3. Use two trees to establish references outside the proposed upslope clearing limit. Set the angle from the TP to the two reference trees between 60° and 120° from the centreline tangent. Make horizontal measurements to the centre of the reference marker (plaque). (The use of two reference trees improves the accuracy of relocating the traverse station and provides for a back-up if one tree is destroyed.) Use the same level of survey accuracy to establish references and benchmarks.
  4. Record the diameter at breast height (dbh) and species of the reference trees so that they can easily be found.
  5. Establish benchmarks outside the clearing width no more than 1km apart, at major structures and at existing references for control points established during the field traverse.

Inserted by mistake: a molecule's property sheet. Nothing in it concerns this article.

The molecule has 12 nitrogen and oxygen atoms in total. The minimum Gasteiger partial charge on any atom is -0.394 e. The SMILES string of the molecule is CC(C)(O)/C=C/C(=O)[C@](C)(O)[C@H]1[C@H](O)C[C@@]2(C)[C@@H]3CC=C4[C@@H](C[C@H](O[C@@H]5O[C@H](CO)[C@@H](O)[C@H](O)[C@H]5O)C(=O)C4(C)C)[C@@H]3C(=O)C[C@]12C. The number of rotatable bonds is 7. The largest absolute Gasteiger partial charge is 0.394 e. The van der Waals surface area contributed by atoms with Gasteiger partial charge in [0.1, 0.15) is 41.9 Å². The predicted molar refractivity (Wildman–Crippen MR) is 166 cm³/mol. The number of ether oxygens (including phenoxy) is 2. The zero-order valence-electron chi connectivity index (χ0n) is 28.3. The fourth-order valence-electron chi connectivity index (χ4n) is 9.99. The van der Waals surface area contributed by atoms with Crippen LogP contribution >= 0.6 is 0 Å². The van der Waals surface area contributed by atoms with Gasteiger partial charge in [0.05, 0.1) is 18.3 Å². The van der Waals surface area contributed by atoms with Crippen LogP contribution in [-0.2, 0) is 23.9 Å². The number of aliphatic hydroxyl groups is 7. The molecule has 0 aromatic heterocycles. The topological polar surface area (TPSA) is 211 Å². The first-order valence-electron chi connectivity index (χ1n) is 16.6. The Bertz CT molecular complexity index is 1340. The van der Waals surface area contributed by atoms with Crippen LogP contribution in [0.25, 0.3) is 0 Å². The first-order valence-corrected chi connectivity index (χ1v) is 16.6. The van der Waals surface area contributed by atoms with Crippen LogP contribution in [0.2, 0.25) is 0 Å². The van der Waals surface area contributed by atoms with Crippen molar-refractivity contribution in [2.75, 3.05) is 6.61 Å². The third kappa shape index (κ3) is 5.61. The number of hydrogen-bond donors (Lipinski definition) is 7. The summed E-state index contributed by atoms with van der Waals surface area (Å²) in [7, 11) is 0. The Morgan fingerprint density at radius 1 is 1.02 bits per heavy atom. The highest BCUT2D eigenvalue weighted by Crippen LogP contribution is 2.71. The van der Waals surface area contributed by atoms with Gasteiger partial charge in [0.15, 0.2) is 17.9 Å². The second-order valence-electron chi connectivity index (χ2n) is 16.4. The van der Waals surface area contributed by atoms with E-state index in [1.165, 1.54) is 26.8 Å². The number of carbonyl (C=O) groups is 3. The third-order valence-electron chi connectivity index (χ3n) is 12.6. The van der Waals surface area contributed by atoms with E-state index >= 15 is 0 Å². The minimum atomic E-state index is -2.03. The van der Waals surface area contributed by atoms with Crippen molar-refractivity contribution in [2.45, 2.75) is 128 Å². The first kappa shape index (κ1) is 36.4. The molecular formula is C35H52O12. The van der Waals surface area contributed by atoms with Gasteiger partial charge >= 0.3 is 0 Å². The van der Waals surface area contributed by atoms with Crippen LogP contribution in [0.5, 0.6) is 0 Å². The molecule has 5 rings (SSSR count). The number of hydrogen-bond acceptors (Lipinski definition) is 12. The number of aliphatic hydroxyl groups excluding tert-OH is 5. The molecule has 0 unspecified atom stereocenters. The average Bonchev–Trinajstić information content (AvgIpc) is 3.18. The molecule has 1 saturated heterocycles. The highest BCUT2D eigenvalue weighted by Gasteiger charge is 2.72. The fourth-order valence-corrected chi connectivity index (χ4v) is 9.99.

Figure 3-1 Typical benchmarks and road survey reference information (source: Forest Road Engineering Guidebook)

Figure 3-1 Typical benchmarks and references

 

3.4.3 Survey Level 4 (For High-Order Survey Requirements)

As noted earlier, this high-order survey is also suitable for alienated lands such as private property (Note: coordinate this with FLNR Forest Land Acquisitions, Victoria).

Carry out the following:

  1. Before starting work on alienated lands, contact the owners and explain the nature of the work. The owner may be able to provide the location of corner pins and other useful information.
  2. When working on alienated lands, keep the clearing (tree falling, line slashing, etc.) and marking of lines to a minimum.
  3. Record the following information and tie it to the location line traverse:
  •  all existing legal markers;